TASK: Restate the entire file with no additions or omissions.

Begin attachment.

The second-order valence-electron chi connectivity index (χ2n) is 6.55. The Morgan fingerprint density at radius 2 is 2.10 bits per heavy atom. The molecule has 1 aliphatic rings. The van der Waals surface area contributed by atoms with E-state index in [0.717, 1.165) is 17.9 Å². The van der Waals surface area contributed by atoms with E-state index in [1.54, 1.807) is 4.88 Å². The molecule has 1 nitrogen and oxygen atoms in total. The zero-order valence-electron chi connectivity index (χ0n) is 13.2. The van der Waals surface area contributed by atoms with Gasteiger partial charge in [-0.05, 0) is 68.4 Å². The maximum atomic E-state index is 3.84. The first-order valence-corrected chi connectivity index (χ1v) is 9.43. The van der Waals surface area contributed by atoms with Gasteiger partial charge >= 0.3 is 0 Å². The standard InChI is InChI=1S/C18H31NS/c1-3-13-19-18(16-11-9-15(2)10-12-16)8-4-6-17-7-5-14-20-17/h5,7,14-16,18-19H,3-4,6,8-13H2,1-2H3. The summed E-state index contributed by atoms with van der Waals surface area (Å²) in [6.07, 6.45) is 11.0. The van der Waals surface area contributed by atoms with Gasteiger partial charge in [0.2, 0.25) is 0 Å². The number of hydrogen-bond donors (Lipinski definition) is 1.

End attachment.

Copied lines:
The second-order valence-electron chi connectivity index (χ2n) is 6.55. The Morgan fingerprint density at radius 2 is 2.10 bits per heavy atom. The molecule has 1 aliphatic rings. The van der Waals surface area contributed by atoms with E-state index in [0.717, 1.165) is 17.9 Å². The van der Waals surface area contributed by atoms with E-state index in [1.54, 1.807) is 4.88 Å². The molecule has 1 nitrogen and oxygen atoms in total. The zero-order valence-electron chi connectivity index (χ0n) is 13.2. The van der Waals surface area contributed by atoms with Gasteiger partial charge in [-0.05, 0) is 68.4 Å². The maximum atomic E-state index is 3.84. The first-order valence-corrected chi connectivity index (χ1v) is 9.43. The van der Waals surface area contributed by atoms with Gasteiger partial charge >= 0.3 is 0 Å². The standard InChI is InChI=1S/C18H31NS/c1-3-13-19-18(16-11-9-15(2)10-12-16)8-4-6-17-7-5-14-20-17/h5,7,14-16,18-19H,3-4,6,8-13H2,1-2H3. The summed E-state index contributed by atoms with van der Waals surface area (Å²) in [6.07, 6.45) is 11.0. The van der Waals surface area contributed by atoms with Gasteiger partial charge in [0.2, 0.25) is 0 Å². The number of hydrogen-bond donors (Lipinski definition) is 1.